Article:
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The newspaper of The Johns Hopkins University October 27, 2008 | Vol. 38 No. 9
Digging Into Greening

Volunteer Katherine Kentoffio and Janine Knudsen, secretary of Students for Environmental Action, round up recyclables.
Photo by Lesly Deschler-Canossi / HIPS

Sustainability Initiative fueled at Homewood by student-led projects

By Greg Rienzi
The Gazette

A dozen or so Homewood students rummaged through bloated trash bags sprawled on the busy Keyser Quadrangle last Thursday in search of recyclable quarry: newspapers, bottles, cans and plasticware.

They took time out on a picture-perfect fall afternoon to rescue a few bags' worth of materials that would otherwise be bound for a local landfill. While relatively small in scale, the very visible "Dump on the Quad" served to highlight the message that every bit helps, a mantra that Johns Hopkins students are clearly buying into these days.

The event, organized by Students for Environmental Action, was part of Green Week, a slate of events intended to promote the efforts of the Johns Hopkins Sustainability Initiative. The week also cast a spotlight on the number of student-led efforts currently under way to greatly improve Johns Hopkins' environmental profile.

Davis Bookhart, manager of Energy Management and Environmental Stewardship in the Office of Facilities Management, said that student involvement has been a key element in the increased greening of Johns Hopkins. Bookhart, who joined JHU in 2006, was charged with developing sustainability initiatives that conserve electricity, curb water usage and encourage recycling, while also creating a general level of excitement about ecological initiatives at the campuses.

"Our students have been an endless stream of ideas that we've been able to harness, and we try to do our best to support their efforts," Bookhart said.

One such effort was the Green Idea Generator, which debuted in fall 2007 and got a repeat performance on Friday. The premise of the generator is to allow students to brainstorm projects that would improve sustainability at Johns Hopkins. It serves to match interested students with faculty experts and Facilities Management staff who could identify meaningful new projects that can be implemented, optimally, within one school year.

Roughly 60 people convened last November for the kick-off brainstorming session in which a dozen ideas for making the Homewood campus more sustainable were introduced, discussed, refined and gauged for level of interest. The two projects chosen were a paper reduction campaign and an endeavor that proposes to collect used waste vegetable oil produced at campus dining facilities and burn it in multifuel waste-oil burners in the Wyman Park complex power plant.

Bookhart said that even ideas that didn't make the cut had merit. "One group of students proposed putting turbines in Homewood building downspouts that would create electricity when it rained," he said. "Now, I don't know if that is practical at all, but it's just another example of their creativity when it comes to tackling these issues."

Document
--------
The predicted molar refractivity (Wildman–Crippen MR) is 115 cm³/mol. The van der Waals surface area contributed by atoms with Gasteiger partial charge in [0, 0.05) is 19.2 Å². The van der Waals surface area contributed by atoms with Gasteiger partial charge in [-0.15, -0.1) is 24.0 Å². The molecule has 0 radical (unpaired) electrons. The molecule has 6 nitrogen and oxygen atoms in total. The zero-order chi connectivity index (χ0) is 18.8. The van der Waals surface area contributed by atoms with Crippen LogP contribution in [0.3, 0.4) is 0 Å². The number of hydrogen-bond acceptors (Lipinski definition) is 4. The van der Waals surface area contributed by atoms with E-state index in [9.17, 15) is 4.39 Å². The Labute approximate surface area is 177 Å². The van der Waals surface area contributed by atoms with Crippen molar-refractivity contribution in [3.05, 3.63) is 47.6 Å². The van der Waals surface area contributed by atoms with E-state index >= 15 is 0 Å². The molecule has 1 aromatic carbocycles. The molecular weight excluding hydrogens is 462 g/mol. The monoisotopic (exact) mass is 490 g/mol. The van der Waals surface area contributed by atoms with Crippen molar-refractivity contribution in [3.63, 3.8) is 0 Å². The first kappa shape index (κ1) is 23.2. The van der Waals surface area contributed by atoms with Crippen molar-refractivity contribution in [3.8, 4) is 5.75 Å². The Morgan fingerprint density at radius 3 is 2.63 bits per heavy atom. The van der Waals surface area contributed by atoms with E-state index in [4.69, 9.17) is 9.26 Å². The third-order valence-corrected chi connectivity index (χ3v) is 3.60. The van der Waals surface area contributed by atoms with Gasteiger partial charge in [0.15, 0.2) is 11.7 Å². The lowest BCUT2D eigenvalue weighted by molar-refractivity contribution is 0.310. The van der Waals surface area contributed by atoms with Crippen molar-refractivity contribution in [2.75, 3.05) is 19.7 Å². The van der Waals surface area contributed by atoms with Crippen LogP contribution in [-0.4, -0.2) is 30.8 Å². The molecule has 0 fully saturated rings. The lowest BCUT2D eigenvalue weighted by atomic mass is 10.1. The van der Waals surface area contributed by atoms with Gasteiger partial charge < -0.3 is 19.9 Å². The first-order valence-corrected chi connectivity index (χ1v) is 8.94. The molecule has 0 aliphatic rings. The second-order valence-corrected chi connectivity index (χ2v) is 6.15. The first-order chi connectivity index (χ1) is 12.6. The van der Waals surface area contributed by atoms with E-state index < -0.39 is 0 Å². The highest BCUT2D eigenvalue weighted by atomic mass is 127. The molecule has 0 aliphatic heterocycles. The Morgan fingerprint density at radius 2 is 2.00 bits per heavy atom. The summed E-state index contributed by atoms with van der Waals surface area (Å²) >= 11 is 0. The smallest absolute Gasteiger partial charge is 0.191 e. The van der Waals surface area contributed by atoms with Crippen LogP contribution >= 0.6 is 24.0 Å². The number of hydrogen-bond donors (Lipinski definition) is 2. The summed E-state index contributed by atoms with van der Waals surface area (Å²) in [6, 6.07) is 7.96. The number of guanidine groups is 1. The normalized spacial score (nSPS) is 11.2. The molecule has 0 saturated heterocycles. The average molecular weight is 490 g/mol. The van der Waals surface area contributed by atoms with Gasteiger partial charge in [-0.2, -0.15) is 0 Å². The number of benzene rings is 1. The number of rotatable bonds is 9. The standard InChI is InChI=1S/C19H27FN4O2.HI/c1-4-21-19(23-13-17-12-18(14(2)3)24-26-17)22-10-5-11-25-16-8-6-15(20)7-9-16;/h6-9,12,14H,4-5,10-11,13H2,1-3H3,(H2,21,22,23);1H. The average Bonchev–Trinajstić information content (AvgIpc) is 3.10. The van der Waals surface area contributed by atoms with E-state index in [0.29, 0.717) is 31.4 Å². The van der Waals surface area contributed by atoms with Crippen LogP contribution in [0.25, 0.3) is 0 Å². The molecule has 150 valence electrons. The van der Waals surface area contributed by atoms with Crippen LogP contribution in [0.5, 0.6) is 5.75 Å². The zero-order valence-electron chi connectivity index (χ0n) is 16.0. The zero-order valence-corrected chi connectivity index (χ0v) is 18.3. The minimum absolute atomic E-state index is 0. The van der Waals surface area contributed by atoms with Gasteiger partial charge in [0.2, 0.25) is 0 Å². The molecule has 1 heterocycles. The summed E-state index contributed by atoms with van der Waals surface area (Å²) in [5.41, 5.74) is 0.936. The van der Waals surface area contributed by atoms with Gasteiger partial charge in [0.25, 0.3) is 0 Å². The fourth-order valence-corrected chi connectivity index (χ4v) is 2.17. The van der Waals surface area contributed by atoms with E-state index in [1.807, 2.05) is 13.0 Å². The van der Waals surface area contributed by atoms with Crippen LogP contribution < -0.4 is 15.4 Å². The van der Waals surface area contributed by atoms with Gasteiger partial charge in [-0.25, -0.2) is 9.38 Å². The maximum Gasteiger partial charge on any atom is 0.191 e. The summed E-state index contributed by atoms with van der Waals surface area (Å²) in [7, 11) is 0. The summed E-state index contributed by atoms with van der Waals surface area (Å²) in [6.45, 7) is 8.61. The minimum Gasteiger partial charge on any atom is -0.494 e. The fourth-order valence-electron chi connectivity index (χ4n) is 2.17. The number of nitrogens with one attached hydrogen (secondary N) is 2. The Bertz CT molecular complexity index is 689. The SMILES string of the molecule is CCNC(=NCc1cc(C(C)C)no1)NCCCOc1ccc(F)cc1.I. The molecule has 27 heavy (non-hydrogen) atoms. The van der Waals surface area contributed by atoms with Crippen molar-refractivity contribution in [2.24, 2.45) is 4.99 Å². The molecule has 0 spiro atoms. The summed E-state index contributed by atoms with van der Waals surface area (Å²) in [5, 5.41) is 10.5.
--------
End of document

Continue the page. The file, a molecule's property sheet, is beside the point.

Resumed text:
On Wednesday, Green Week featured the Johns Hopkins Green Festival, which brought together several student environmental groups for an information session in the Glass Pavilion. One such group is EARTH, the Energy Activity Reduction Team at Hopkins.

EARTH's signature event is the Saving Energy Extreme Inter-dorm Tournament (SEX:IT), in which residence halls compete based on their total energy use, which includes electricity and natural gas. The residence that reduces its energy consumption by the greatest percentage from its baseline wins. The winner of the inaugural event, held last spring, was McCoy Hall, which reduced its electricity use by nearly 40 percent.

Alexia Simonnard, president and founder of EARTH, said that all but one residence hall significantly reduced their energy consumption. The group plans to host the tournament annually as a constant reminder that students need to do the little things, like turning off the lights when leaving a room or unplugging appliances that continue to draw electricity even when they're not being used.

Simonnard said that the student-based "green message" has resonated with undergraduates.

"With the dorm competition, I was able to recruit people I knew who then passed on the word to others. We advertised some, but mostly it spread by word of mouth," said Simonnard, a junior public health major. "Students clearly respond to each other."

Bookhart said that he realized when he took the job that students needed to play a big role in the university's greening initiatives. As one of his first measures, he developed the ECO-Rep program that allows Homewood freshmen to get involved with sustainability-related actions through focused activities, such as monitoring an ongoing recycling program.

Each September, the program selects up to 10 freshmen to become ECO-Reps for the school year. The participants attend weekly seminars and then as a team develop one environment-friendly activity per month. They also create posters, fliers and other materials to hang in the residence halls and distribute around campus to increase environmental awareness.

Katie Chekan, one of the student organizers of Green Week and an intern with the Johns Hopkins Sustainability Initiative, said that students take the environmental call to action very seriously.

"It's a big issue, and there are simply a lot more reasons to want to help these days," said Chekan, a junior international studies major. "Students see rising gas prices, the threat of global warming, and want to do something. They also see the economic benefits of promoting and growing green industry, and many of us want to be involved with that."

For more information on the university's Sustainability Initiative and student efforts, go to:


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